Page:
Latexo, Texas

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Latexo, Texas
Location of Latexo, Texas
Location of Latexo, Texas
Houston County Latexo.svg
Coordinates: 31°23′21″N 95°28′29″W / 31.38917°N 95.47472°W / 31.38917; -95.47472Coordinates: 31°23′21″N 95°28′29″W / 31.38917°N 95.47472°W / 31.38917; -95.47472
CountryUnited States
 • Total0.98 sq mi (2.54 km2)
 • Land0.98 sq mi (2.54 km2)
 • Water0.00 sq mi (0.00 km2)
397 ft (121 m)
 • Total322
 • Estimate 
 • Density319.76/sq mi (123.51/km2)
Time zoneUTC-6 (Central (CST))
 • Summer (DST)UTC-5 (CDT)
ZIP code
Area code936
FIPS code48-41644[3]
GNIS feature ID1360972[4]

Latexo (/ləˈtɛks/ lə-TEK-soh) is a city in Houston County, Texas, United States. Its population was 322 at the 2010 census.[5]


Just after 1900, the Louisiana Texas Orchard Company purchased 3,000 acres (12 km2) surrounding the settlement and platted a town named "Latexo", an acronym of the company's name.[6] Five schools have been built over the years in the community and the city of Latexo.

The first Bethel school building was on a dirt road that ran parallel with the railroad tracks, about 500 feet (150 m) south of the railroad crossing at the north end of the city. This building was later occupied as the home of Cleveland Willis. The second Bethel school built in the community was located on a street that went east from what was at that time the main road that ran south along the railroad tracks. This site in the 1960s and later years was known as the home site of the Stokes Reed family. This building was later sold (around 1930) to the Baptist Church and was used as such for many years.

The third site of the school was located about two houses east of the second site and was the location of what was referred to as the old Ed Burton home, but was the Bill McKinney home in 1961, and later the Clifford Price home. The third school was moved in 1930 to the present location. Two new buildings have been built on the same school property, replacing the previous building.[citation needed]


Latexo is located north of the center of Houston County at 31°23′21″N 95°28′29″W / 31.38917°N 95.47472°W / 31.38917; -95.47472 (31.389285, –95.474699).[7] U.S. Route 287 is the main road through the city, leading south 5 miles (8 km) to Crockett, the county seat, and north 7 miles (11 km) to Grapeland.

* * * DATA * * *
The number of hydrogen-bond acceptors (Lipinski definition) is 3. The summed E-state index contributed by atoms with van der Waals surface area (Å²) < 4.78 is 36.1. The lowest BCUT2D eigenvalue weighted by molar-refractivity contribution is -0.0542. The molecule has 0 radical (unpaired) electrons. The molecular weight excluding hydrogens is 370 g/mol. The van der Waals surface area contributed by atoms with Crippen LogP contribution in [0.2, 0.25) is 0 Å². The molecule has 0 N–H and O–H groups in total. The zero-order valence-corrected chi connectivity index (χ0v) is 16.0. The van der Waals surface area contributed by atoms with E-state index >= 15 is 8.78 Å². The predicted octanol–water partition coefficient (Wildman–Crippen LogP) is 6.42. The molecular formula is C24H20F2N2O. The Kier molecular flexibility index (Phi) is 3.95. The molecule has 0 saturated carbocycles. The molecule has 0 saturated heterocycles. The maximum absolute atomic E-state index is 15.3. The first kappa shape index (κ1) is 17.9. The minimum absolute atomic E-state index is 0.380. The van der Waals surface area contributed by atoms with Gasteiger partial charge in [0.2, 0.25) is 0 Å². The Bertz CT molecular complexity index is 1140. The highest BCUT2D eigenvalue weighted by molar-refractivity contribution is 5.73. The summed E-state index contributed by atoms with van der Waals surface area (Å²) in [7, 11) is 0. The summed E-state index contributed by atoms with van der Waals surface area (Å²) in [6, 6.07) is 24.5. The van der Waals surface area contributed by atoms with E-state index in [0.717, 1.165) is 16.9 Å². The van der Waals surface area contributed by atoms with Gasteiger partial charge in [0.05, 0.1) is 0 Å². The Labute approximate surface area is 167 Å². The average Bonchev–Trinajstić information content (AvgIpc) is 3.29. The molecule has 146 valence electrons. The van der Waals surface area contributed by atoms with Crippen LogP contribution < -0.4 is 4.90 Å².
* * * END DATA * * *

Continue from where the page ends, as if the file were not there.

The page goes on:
According to the United States Census Bureau, the city has a total area of 0.97 square miles (2.5 km2), all of it land.[5]


Historical population
Census Pop.
2019 (est.)314[2]−2.5%
U.S. Decennial Census[8]

As of the census[3] of 2000, 272 people, 116 households, and 70 families were residing in the city. The population density was 276.0 people per square mile (106.1/km2). The 136 housing units averaged 138.0 per mi2 (53.0/km2). The racial makeup of the city was 90.07% White, 3.31% African American, 21.37% Native American, 0.37% Asian, 3.68% from other races, and 2.21% from two or more races. Hispanics or Latinos of any race were 5.51% of the population.

Of the 116 households, 29.3% had children under the age of 18 living with them, 46.6% were married couples living together, 11.2% had a female householder with no husband present, and 38.8% were not families. About 36.2% of all households were made up of individuals, and 16.4% had someone living alone who was 65 years of age or older. The average household size was 2.34, and the average family size was 3.04.

In the city, theage distribution was 26.5% under 18, 9.6% from 18 to 24, 27.2% from 25 to 44, 21.7% from 45 to 64, and 15.1% who were 65 or older. The median age was 39 years. For every 100 females, there were 88.9 males. For every 100 females age 18 and over, there were 81.8 males.

The median income for a household in the city was $22,750, and for a family was $35,833. Males had a median income of $29,583 versus $18,750 for females. The per capita income for the city was $15,603. About 21.4% of families and 22.7% of the population were below the poverty line, including 27.2% of those under the age of 18 and 12.7% of those 65 or over.


The city is served by the Latexo Independent School District.


  1. ^ "2019 U.S. Gazetteer Files". United States Census Bureau. Retrieved August 7, 2020.
  2. ^ a b "Population and Housing Unit Estimates". United States Census Bureau. May 24, 2020. Retrieved May 27, 2020.
  3. ^ a b "U.S. Census website". United States Census Bureau. Retrieved 2008-01-31.
  4. ^ "US Board on Geographic Names". United States Geological Survey. 2007-10-25. Retrieved 2008-01-31.
  5. ^ a b "Geographic Identifiers: 2010 Census Summary File 1 (G001): Latexo city, Texas". American Factfinder. U.S. Census Bureau. Archived from the original on February 13, 2020. Retrieved March 16, 2018.
  6. ^ Temple, Robert D. Edge Effects: The Border-Name Places (2nd edition, 2009), iUniverse, ISBN 978-0-595-47758-6, page 324.
  7. ^ "US Gazetteer files: 2010, 2000, and 1990". United States Census Bureau. 2011-02-12. Retrieved 2011-04-23.
  8. ^ "Census of Population and Housing". Retrieved June 4, 2015.